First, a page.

Top 5 HR concerns for California Businesses in 2013
By Alisa

In our inaugural blog, we tackle the top employment concerns for the new year. In California, several new laws have taken effect. Large jury awards continue to remind us that our employment policies matter to our pockets and our shareholders. So, here are the top 5 HR issues you should review:
1. CA’s new Social Media Law: The sharp reader will have noted that this blog is a form of social media. Right you are! Work and personal life intermingle in the Interweb – what’s a company to do? Craft a careful social media policy and educate your managers, supervisors and recruiters about best practices. This means managers should not send a friend request to an employee’s Facebook page, should not subscribe to a candidate’s private blog, nor demand to see an employee’s text message on the employee’s phone (even if using the phone during work hours violates company policies).
2. Pregnancy Disability regulations: It’s time to review and update your pregnancy disability policies. For all employers with 5 or more employees, this means you. A host of new, broad regulations mean your old handbook is probably not only out of date, it’s flat-out violating the new regs. Time to revise, and then train the managers on how it affects your business.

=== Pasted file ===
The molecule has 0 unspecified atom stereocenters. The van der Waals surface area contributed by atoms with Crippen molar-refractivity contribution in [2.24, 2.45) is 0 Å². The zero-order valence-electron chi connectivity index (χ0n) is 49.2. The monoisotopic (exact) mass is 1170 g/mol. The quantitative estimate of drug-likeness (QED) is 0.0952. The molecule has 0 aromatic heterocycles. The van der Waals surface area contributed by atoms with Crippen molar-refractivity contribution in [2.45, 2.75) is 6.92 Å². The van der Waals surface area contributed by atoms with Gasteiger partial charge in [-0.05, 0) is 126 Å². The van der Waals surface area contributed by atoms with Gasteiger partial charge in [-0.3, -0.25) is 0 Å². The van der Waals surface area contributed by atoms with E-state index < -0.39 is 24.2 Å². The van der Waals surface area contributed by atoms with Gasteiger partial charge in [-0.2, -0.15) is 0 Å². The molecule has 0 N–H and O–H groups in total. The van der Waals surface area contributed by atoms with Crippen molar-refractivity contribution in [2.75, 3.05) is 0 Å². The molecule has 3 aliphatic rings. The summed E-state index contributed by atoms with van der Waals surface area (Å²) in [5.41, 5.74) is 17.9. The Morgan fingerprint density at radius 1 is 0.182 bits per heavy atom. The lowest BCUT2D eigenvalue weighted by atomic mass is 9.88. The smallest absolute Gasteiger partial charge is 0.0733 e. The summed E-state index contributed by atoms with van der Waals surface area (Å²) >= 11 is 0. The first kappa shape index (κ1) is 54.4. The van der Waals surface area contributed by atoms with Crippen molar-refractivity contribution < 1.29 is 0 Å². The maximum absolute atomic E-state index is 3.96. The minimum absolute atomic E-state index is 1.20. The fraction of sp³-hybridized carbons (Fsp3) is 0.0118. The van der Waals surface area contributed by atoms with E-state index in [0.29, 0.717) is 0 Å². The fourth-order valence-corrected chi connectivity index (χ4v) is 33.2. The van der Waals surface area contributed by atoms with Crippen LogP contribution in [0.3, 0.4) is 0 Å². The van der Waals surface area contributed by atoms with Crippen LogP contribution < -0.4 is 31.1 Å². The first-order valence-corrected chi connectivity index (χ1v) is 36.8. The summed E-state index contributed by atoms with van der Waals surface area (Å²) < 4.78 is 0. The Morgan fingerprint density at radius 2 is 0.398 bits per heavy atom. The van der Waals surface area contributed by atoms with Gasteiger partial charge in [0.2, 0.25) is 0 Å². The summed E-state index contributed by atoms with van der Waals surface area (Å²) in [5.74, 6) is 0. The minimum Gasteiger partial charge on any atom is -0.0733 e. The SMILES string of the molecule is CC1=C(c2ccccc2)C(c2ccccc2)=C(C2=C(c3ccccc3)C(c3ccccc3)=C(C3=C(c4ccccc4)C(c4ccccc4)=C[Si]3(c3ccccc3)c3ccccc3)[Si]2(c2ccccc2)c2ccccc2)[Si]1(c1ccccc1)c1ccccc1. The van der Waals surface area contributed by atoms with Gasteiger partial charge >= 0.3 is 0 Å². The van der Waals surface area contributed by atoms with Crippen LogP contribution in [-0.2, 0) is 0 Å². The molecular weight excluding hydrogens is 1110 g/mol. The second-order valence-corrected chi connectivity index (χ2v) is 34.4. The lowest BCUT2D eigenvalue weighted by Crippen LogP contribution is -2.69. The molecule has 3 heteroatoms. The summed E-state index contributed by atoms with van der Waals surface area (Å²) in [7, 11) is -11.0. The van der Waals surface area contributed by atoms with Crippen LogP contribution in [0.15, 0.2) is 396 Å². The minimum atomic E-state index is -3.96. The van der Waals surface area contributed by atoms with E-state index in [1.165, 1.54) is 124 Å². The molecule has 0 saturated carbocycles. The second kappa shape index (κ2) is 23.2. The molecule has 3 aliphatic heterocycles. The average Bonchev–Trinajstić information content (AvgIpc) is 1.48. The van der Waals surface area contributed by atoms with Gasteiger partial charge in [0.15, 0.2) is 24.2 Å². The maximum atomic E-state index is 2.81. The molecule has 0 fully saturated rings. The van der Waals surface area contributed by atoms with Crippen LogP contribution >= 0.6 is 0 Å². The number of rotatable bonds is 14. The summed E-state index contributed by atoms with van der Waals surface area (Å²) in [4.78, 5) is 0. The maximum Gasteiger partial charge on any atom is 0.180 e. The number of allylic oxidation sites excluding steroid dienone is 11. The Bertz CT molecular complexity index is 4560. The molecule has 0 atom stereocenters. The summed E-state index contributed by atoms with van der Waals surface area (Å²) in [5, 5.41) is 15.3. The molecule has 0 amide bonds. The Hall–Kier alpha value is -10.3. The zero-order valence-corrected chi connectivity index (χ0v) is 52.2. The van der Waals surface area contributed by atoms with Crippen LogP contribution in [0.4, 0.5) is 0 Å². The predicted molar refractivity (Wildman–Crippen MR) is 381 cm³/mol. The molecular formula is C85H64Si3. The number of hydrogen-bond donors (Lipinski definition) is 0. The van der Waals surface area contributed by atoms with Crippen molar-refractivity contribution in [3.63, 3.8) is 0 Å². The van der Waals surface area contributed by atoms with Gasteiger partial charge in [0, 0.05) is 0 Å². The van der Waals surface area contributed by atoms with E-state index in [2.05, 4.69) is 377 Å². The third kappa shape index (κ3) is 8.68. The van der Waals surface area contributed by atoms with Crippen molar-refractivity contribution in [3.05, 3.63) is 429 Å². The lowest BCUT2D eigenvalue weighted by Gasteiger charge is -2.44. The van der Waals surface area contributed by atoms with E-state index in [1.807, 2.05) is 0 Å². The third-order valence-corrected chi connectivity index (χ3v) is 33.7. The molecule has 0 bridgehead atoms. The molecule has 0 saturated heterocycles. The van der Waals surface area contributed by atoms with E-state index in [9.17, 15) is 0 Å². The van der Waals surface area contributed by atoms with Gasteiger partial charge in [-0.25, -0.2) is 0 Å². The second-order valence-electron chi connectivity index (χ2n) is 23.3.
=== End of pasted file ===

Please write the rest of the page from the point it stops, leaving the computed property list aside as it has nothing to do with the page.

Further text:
3. Sexual Harassment: I know, you think this is old news, but bad behavior in the workplace continues to be litigated, because employers continue to ignore it. Consider training everyone at your business, not just the managers, and talk about the topic at all-hands meetings. Harassment in the workplace doesn’t just happen because of one bad apple. An individual just won a $168M jury verdict because her employer (a hospital) couldn’t be bothered to investigate her 18 written complaints.
4. Written Sales Commission Plans: If you have sales people (and what business doesn’t have sales?), then there needs to be a written sales commission plan. It needs to clearly state when a commission is earned, and how it’s calculated, and the plan needs to be in writing. It needs to be signed (by the company), the sales people need a copy of the plan, and the company needs a signed receipt from the sales people.
5. Expanded Disability Regulations: California’s new disability regs greatly expand upon, and clarify, what it means to be disabled, and what the employer needs to do to accommodate a disability. Everything from considering telecommuting to allowing a worker to have a ‘support animal’ for emotional support can be an allowable solution. Remember to always, always engage in the interactive process, and document what you discuss!

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